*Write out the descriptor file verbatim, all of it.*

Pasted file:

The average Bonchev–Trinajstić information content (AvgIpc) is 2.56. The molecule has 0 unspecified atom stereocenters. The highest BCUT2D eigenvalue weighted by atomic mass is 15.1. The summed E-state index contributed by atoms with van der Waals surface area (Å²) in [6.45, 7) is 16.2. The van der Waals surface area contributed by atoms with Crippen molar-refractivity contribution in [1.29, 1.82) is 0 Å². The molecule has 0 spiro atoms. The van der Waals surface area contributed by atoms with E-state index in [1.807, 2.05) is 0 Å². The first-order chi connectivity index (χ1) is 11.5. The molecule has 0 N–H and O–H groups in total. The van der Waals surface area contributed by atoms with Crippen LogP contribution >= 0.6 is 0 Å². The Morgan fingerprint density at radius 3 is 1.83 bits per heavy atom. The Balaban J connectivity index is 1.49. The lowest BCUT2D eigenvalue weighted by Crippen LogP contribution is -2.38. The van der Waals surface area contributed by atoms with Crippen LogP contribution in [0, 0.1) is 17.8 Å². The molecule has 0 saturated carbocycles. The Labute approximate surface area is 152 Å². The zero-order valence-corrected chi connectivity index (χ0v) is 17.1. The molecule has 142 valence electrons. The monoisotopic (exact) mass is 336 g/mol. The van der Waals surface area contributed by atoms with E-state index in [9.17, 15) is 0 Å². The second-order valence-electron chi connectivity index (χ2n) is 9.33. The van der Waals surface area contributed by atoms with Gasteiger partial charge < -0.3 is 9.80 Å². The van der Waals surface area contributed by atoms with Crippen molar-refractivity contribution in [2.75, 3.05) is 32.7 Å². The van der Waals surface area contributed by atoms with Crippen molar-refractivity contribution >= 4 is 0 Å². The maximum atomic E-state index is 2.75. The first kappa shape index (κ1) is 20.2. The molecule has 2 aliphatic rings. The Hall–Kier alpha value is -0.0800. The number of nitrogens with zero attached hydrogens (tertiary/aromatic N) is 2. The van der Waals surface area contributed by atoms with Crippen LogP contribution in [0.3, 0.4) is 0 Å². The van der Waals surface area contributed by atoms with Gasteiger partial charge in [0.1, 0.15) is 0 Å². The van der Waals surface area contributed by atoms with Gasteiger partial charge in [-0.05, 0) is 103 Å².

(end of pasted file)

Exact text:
The average Bonchev–Trinajstić information content (AvgIpc) is 2.56. The molecule has 0 unspecified atom stereocenters. The highest BCUT2D eigenvalue weighted by atomic mass is 15.1. The summed E-state index contributed by atoms with van der Waals surface area (Å²) in [6.45, 7) is 16.2. The van der Waals surface area contributed by atoms with Crippen molar-refractivity contribution in [1.29, 1.82) is 0 Å². The molecule has 0 spiro atoms. The van der Waals surface area contributed by atoms with E-state index in [1.807, 2.05) is 0 Å². The first-order chi connectivity index (χ1) is 11.5. The molecule has 0 N–H and O–H groups in total. The van der Waals surface area contributed by atoms with Crippen LogP contribution >= 0.6 is 0 Å². The Morgan fingerprint density at radius 3 is 1.83 bits per heavy atom. The Balaban J connectivity index is 1.49. The lowest BCUT2D eigenvalue weighted by Crippen LogP contribution is -2.38. The van der Waals surface area contributed by atoms with Crippen LogP contribution in [0, 0.1) is 17.8 Å². The molecule has 0 saturated carbocycles. The Labute approximate surface area is 152 Å². The zero-order valence-corrected chi connectivity index (χ0v) is 17.1. The molecule has 142 valence electrons. The monoisotopic (exact) mass is 336 g/mol. The van der Waals surface area contributed by atoms with E-state index in [9.17, 15) is 0 Å². The second-order valence-electron chi connectivity index (χ2n) is 9.33. The van der Waals surface area contributed by atoms with Gasteiger partial charge < -0.3 is 9.80 Å². The van der Waals surface area contributed by atoms with Crippen molar-refractivity contribution in [2.75, 3.05) is 32.7 Å². The van der Waals surface area contributed by atoms with Crippen molar-refractivity contribution >= 4 is 0 Å². The maximum atomic E-state index is 2.75. The first kappa shape index (κ1) is 20.2. The molecule has 2 aliphatic rings. The Hall–Kier alpha value is -0.0800. The number of nitrogens with zero attached hydrogens (tertiary/aromatic N) is 2. The van der Waals surface area contributed by atoms with Crippen LogP contribution in [0.3, 0.4) is 0 Å². The van der Waals surface area contributed by atoms with Gasteiger partial charge in [0.1, 0.15) is 0 Å². The van der Waals surface area contributed by atoms with Gasteiger partial charge in [-0.05, 0) is 103 Å².